One of this year’s ESAIC Honorary Member Awards is our Scientific Programme Chair Prof. Idit Matot, who specialises in Geriatric Anaesthesiology at Tel Aviv Medical Center, Israel. Prof. Matot joins a long and distinguished list of Honorary Members, all of the esteemed colleagues who have dedicated their time and expertise to the activities of ESAIC and its predecessor organisations.
Q: Congratulations Idit on your Honorary Membership. Tell us how it feels to join this very special club
A: It is such a delight. Very exciting. And the feedback I receive from family, friends, colleagues, and people who call or comment in the media who I don’t even know – is amazing. I have to admit that the one thing I had in my mind when I got the message was that my mother, who is my friend and mentor, is not with me anymore… she would have been so proud. So… we party – my husband, 2 sons, 2 daughters-in-law and 5 grandchildren! We have 5 (grandchildren) under 5 so I can’t ask for more!
Q: For our members who don’t know you well, after completing your medical degree at the Hebrew University, Jerusalem, Israel, you spent a lot of time at the University of Pennsylvania, Philadelphia, USA. What made you want to do research in the US? Tell us about some of the studies you completed?
A: I actually was following my husband with our two small children for his paediatric neurology fellowship at the Children’s Hospital of University of Pennsylvania Hospital. I was interviewed there as well and fortunately got a position in the research unit of the anaesthesia department where I studied an animal model of pulmonary vascular activity. These years were the most critical years in my career because it gave me the tools, knowledge, and background to do experimental research. It was also an opportunity to establish friendships with many people from the clinical and scientific world, those who now “run the show” everywhere.
Q: You also spent time at the prestigious Stanford University in California – where you specialised in studies of the lung and liver. What kinds of things were you studying?
A: I had several aims while going on sabbatical to Stanford. One was to study liver regeneration, the other – clinical management of patients with pulmonary hypertension, but more so to follow my friend and a great chair of the department of anaesthesia and intensive care, Prof. Ron Pearl. During my 2 sabbaticals in Philadelphia (HUP) and in Stanford I went by myself leaving my family behind in Israel. It is not easy when you do this, but it gave me the time to make a lot of progress in my research.
Q: You have dedicated much of your career, especially the second half, to teaching and mentoring the next generation of anaesthesiologists. How different is it for young anaesthesiologists starting today compared to when you were starting out?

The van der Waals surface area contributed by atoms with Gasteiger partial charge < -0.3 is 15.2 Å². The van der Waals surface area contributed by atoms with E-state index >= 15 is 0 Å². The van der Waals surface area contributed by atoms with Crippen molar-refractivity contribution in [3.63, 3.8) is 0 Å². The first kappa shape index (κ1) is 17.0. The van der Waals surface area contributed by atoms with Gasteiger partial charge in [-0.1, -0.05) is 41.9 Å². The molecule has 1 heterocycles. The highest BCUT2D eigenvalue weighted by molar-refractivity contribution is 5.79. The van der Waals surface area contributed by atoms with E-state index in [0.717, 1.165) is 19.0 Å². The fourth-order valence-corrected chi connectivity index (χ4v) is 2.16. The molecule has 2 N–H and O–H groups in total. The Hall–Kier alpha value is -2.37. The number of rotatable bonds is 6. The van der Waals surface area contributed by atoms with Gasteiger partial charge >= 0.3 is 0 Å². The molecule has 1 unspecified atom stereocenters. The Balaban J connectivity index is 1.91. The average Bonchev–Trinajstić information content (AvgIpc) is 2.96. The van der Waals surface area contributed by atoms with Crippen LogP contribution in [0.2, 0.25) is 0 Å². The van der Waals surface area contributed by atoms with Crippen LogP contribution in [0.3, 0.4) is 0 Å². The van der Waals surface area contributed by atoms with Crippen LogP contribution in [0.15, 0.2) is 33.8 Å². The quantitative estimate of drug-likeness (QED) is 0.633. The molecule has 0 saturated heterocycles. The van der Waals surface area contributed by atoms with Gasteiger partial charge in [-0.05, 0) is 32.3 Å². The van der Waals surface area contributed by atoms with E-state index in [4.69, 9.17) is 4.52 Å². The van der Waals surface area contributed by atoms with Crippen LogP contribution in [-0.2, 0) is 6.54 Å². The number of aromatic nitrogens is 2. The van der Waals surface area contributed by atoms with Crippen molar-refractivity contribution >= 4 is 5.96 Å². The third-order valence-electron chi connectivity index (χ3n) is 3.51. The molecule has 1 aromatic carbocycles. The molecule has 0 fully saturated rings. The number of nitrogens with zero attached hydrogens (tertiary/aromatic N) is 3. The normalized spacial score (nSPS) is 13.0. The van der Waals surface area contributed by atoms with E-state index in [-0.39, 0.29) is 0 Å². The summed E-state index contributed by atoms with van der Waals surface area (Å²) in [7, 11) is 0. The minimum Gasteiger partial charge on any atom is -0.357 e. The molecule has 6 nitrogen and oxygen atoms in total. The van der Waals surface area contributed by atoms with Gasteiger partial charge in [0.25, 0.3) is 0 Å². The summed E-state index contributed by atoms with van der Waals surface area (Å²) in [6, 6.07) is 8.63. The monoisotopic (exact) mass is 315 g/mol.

A: It’s a huge difference! In past years, learning was more passive. We mostly watched our seniors (see one, do one) and have had some departmental meetings. Nowadays, the educational activity is very programmed with daily early meetings with the residents (exams, case presentations, journal clubs etc), we teach by simulations – departmental and multidisciplinary, by personal mentoring, and we have courses (national) for preparing the resident for the written / oral Boards. So for those training today – lots of activity!
Q: We are all hoping we are now moving into the COVID ‘control’ phase, where we live with the virus instead of being dictated to by it. But it has also presented huge learning opportunities for how we organise critical care services and anaesthesiology. What are some of the positive things that have come out of the pandemic?
A: There are many opportunities that came along with the pandemic and I will list some: professional development, exposure to smart experts outside our field, numerous technological advancements that stemmed from industry/army/start-up groups/ entrepreneurs, telemedicine development, research, public support, and – very important – being proud of our profession!
Q: Of course, as Scientific Chair you designed our programme with other ESAIC colleagues. But which sessions will you be hoping to attend or at least watch again yourself?
A: The ones I won’t miss besides Sir Robert Macintosh and Prof. Ibsen lecture are the Research Lecture in memory of the late Prof. Andreas Hoeft, and a new session I’ve included in the program which is a late-breaking session – new findings from the outcomes research consortium. I will also not miss the “Serious Games” which is an interactive session that promotes learning and competition between groups. It is going to be a lot of fun.
Thanks Idit and congratulations on your Honorary Membership.
Read More of our special newsletter covering our congress.